The KHL: Thorn in the NHL’s Side
For the past few weeks, one of the hot topics in hockey circles has been the stream of NHL talent heading across the Atlantic to join teams in the new Russian Kontinental Hockey League (KHL). Players leaving the NHL to play in Europe is nothing new. Leagues in Sweden, Switzerland, Russia, Germany, and other countries have long attracted players with NHL experience. However, most of those players have been career minor leaguers or players from those countries wanting to play at home. The players heading to the KHL this season aren’t exactly that caliber.
The highest profile name heading to the KHL has been Jaromir Jagr. After failing to find an NHL team willing to give him the 3 year contract he so greatly desired, he decided to head to Russia and sign with Avangard Omsk, the team he played for during the NHL lockout in 2004-05. While early reports had Jagr being offered a reported $35 million for two years, the deal is actually worth between $5 million and $7 million per season.
After being shunned by the Ottawa Senators and then by the rest of the NHL, Ray Emery decided to try to revive his NHL career by signing a one year $2 million contract with Atlant of the KHL. Although he provided Bryan Murray and the Sens with plenty of headaches, Emery did backstop the Sens to the Stanley Cup Finals a year ago and at age 25 it would seem that his best years are still ahead of him. Emery doesn’t seem like the type of guy that will be out of the NHL for too long.
While Jagr and Emery are two of the biggest names to head to the KHL, they aren’t the most surprising one. After enjoying a solid season for the Nashville Predators last season, young star Alexander Radulov decided to bolt the Music City and head back to his native land. Radulov was a key part of a Nashville team that seemed to be up-and-coming and put a brief scare into the eventual Stanley Cup champion Detroit Red Wings in the first round of this year’s playoffs. As Radulov himself said, however, this deal was purely about the money. Radulov earned just under $700,000 last season. His deal with Ufa of the KHL is reportedly worth $12 million over three years. That’s a hefty raise.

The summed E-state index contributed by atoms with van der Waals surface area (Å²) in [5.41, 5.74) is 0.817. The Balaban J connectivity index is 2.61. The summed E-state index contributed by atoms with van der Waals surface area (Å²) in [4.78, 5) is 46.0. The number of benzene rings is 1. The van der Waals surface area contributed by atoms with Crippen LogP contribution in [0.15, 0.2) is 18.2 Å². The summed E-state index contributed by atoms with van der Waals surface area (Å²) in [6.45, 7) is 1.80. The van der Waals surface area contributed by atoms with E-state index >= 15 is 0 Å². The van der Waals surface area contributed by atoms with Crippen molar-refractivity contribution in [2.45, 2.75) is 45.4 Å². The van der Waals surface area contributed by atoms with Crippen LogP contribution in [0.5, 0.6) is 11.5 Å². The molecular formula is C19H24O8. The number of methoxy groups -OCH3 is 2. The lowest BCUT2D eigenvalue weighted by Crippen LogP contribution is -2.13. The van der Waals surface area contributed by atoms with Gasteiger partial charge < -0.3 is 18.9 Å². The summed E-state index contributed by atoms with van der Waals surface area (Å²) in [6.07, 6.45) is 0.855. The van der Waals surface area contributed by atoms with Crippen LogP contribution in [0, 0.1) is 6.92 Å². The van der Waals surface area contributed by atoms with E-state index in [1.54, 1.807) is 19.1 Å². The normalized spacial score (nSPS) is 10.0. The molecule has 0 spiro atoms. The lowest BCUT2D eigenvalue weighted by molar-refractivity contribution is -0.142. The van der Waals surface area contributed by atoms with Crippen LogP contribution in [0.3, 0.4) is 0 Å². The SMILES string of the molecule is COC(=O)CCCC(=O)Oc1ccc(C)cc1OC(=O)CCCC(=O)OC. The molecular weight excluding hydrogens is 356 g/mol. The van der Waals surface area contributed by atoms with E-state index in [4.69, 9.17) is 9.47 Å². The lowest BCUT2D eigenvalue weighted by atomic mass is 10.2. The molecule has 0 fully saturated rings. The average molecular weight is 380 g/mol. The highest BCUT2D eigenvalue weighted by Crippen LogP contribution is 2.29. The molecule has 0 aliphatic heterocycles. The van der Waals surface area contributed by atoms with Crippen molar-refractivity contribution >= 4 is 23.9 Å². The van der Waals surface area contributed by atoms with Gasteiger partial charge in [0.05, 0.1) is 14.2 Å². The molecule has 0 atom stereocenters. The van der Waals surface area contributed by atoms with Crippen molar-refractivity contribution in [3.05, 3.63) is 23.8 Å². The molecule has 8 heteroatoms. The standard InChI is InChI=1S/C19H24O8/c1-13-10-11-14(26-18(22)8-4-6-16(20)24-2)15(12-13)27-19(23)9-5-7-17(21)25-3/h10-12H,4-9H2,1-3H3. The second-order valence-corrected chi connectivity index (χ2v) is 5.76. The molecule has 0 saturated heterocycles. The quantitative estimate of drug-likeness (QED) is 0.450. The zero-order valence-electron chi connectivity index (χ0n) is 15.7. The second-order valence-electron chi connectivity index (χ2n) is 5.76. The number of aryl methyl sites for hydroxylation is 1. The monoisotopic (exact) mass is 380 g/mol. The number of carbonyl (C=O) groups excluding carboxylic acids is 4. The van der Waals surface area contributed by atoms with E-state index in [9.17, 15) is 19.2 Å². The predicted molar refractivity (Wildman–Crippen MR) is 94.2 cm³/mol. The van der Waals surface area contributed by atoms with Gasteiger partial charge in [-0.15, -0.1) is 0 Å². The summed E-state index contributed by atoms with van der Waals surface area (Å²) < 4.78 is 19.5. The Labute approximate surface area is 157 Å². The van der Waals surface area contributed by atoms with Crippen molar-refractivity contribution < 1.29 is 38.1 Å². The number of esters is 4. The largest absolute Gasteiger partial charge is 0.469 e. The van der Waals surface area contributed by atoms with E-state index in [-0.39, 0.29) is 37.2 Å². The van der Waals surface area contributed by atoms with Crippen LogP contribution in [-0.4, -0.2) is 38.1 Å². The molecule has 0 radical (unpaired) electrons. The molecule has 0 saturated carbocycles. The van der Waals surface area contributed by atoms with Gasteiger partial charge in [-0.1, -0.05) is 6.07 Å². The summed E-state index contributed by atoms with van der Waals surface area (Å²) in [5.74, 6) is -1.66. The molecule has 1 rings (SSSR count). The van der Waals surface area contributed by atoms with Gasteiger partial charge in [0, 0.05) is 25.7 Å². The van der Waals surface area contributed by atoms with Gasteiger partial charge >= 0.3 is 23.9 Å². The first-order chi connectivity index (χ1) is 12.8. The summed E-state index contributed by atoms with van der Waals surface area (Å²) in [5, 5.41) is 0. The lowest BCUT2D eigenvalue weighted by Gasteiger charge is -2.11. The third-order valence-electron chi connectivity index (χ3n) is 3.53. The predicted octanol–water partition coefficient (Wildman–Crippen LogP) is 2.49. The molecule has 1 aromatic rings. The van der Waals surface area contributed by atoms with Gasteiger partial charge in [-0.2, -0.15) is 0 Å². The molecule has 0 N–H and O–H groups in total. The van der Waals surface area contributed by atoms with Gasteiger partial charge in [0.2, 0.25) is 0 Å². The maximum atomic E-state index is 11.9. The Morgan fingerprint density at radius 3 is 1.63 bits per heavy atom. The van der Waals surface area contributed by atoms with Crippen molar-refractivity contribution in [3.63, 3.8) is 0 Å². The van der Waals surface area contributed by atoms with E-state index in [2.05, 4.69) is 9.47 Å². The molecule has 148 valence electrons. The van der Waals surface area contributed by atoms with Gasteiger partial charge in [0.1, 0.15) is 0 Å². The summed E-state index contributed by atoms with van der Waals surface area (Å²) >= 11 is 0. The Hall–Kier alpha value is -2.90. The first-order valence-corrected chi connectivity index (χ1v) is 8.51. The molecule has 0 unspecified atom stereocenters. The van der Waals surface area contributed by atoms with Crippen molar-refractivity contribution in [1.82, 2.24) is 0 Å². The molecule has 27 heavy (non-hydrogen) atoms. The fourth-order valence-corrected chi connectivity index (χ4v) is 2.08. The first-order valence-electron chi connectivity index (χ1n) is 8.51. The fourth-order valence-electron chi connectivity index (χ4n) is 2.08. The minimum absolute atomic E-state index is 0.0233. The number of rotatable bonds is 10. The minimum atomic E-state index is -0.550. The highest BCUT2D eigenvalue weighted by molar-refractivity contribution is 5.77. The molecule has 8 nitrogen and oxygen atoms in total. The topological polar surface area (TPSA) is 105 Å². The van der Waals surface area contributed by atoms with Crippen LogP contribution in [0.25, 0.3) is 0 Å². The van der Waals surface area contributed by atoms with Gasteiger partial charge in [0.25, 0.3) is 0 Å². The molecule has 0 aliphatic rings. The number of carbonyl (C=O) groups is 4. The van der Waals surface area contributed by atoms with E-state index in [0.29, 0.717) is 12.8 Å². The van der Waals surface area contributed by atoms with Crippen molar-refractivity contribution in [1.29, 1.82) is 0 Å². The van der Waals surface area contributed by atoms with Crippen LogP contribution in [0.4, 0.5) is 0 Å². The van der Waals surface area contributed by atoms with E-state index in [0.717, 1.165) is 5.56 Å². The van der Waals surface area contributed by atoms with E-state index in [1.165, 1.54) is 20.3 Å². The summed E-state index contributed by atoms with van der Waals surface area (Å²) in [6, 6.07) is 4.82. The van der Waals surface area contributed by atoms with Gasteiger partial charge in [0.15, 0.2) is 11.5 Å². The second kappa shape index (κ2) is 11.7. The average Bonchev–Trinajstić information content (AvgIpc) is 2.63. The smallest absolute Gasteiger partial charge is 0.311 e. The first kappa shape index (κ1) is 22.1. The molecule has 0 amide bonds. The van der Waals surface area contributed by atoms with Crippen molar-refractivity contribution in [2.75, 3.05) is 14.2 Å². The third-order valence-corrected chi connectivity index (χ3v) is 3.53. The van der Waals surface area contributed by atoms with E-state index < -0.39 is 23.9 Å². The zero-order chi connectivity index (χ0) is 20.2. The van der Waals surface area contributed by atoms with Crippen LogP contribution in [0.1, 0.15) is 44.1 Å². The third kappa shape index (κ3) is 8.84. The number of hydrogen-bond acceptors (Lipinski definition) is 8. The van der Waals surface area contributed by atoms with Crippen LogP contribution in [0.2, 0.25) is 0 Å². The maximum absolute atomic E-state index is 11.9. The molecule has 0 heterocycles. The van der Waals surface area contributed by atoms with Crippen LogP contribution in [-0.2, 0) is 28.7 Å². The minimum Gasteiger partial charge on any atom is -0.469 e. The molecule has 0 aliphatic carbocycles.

Other NHLers that have recently made the jump to the KHL include Duvie Westcott, Sergei Brylin, who won three Stanley cups with the New Jersey Devils, and Mark Hartigan, who won Stanley Cups the last two seasons with Detroit and Anaheim. What this recent slate of signings indicates is that for the first time in a very long time, the NHL is not the only destination for premier talent. Not since the old World Hockey Association was around in the 1970s has the NHL had a legitimate competitor. While Jagr is at the end of his career and Emery, Radulov, and the others are hardly superstars, GMs around the NHL will have to keep a close watch on what is going on in Russia.
Although the NHL and KHL have a new agreement to respect contracts signed in each league, Radulov was signed by Ufa while still under contract with the Predators. He was set to under a little under $1 million in 2008-09. He was suspended by the International Ice Hockey Federation from international competition but they are powerless to prevent him from playing with Ufa when the season starts.
While the KHL won’t be a real threat to the NHL until it signs a true impact player like an Alexander Ovechkin or Evgeni Malkin, you get the feeling that it may happen sooner rather than later. Perhaps a star Russian will simply decide to stay and play at home instead of coming to the NHL at all. Only time will tell, but until then, you can rest assured that the KHL has the NHL’s full attention.